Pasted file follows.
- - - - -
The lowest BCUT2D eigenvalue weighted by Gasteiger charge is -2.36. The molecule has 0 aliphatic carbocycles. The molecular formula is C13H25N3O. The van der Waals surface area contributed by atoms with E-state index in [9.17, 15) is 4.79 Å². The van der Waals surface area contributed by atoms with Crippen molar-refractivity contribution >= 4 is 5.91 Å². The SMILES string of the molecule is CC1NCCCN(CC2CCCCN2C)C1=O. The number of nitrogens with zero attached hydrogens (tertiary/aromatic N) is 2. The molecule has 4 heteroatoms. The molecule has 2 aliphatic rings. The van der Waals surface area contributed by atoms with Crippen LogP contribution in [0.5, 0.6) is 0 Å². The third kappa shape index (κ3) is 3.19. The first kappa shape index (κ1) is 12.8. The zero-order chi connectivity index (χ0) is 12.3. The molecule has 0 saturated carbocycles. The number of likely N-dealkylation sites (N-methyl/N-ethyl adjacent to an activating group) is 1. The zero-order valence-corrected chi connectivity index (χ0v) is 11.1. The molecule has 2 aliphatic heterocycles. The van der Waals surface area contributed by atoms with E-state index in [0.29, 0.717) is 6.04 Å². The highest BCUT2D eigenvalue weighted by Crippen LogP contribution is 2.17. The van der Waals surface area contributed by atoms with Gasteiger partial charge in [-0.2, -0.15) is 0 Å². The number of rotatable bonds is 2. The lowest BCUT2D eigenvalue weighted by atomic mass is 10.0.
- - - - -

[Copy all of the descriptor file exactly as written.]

The lowest BCUT2D eigenvalue weighted by Gasteiger charge is -2.36. The molecule has 0 aliphatic carbocycles. The molecular formula is C13H25N3O. The van der Waals surface area contributed by atoms with E-state index in [9.17, 15) is 4.79 Å². The van der Waals surface area contributed by atoms with Crippen molar-refractivity contribution >= 4 is 5.91 Å². The SMILES string of the molecule is CC1NCCCN(CC2CCCCN2C)C1=O. The number of nitrogens with zero attached hydrogens (tertiary/aromatic N) is 2. The molecule has 4 heteroatoms. The molecule has 2 aliphatic rings. The van der Waals surface area contributed by atoms with Crippen LogP contribution in [0.5, 0.6) is 0 Å². The third kappa shape index (κ3) is 3.19. The first kappa shape index (κ1) is 12.8. The zero-order chi connectivity index (χ0) is 12.3. The molecule has 0 saturated carbocycles. The number of likely N-dealkylation sites (N-methyl/N-ethyl adjacent to an activating group) is 1. The zero-order valence-corrected chi connectivity index (χ0v) is 11.1. The molecule has 2 aliphatic heterocycles. The van der Waals surface area contributed by atoms with E-state index in [0.29, 0.717) is 6.04 Å². The highest BCUT2D eigenvalue weighted by Crippen LogP contribution is 2.17. The van der Waals surface area contributed by atoms with Gasteiger partial charge in [-0.2, -0.15) is 0 Å². The number of rotatable bonds is 2. The lowest BCUT2D eigenvalue weighted by atomic mass is 10.0.